July 13, 2016 – The Beaver Creek fire which is located 24 miles north of Walden, Colorado, erupted on June 19, 2016 under unknown circumstances. At present the fire has grown to almost 20,000 acres in size. As of July 12, and in spite of strong winds on the 11th, the fire’s footprint has not changed much and no new immediate threats were reported.
A Red Flag Warning was issued today for warm, dry, and windy conditions beginning at 10 a.m. through 10:00 p.m. The fire continues to advance slowly in the beetle killed trees. The winds have created a hazard for fire crews as they down the infested trees. Crews remain out ahead of the fire’s path prepared to engage the fire when it moves out of the heavy timber into aspen stands, sagebrush, and grass; where firefighters have a higher probability of success and less risk.
For the safety of firefighters, the Incident Management Team is allowing the natural process of the fire to occur while focusing their resources protecting structures. This strategy provides for both firefighter safety and the protection of life and property.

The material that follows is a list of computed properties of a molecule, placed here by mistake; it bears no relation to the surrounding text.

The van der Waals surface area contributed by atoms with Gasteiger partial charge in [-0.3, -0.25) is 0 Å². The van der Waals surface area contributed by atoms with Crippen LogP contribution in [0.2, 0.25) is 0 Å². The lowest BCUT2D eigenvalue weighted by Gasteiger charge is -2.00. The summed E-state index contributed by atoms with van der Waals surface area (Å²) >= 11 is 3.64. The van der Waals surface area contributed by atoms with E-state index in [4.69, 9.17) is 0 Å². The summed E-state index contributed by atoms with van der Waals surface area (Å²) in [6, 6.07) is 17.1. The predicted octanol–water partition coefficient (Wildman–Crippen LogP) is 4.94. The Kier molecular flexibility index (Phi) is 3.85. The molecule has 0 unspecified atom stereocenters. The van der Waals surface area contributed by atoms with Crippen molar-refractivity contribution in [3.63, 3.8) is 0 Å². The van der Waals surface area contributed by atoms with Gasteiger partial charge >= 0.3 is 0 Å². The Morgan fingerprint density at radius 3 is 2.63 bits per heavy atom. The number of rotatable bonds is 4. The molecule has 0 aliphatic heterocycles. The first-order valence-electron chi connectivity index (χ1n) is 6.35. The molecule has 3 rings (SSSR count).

This natural-color satellite image was collected by the Moderate Resolution Imaging Spectroradiometer (MODIS) aboard the Aqua satellite on July 12, 2016. Actively burning areas, detected by MODIS’s thermal bands, are outlined in red.
The vantage point of space is becoming increasingly important for enhancing firefighter and public safety. Timely, high-quality data from NASA-funded satellite-based tools can better detect fires national and help responders track rapidly changing fire behavior.
Wildfires in the United States burn an average of 7 million acres of land each year. For the last 10 years, the USFS and Department of Interior have spent a combined average of about $1.5 billion annually on wildfire suppression. Large catastrophic wildfires have become commonplace, especially in association with extended drought and extreme weather. Colorado has been extremely vulnerable due to large stands of dry timber created by beetles, which have devastated huge swaths of forest.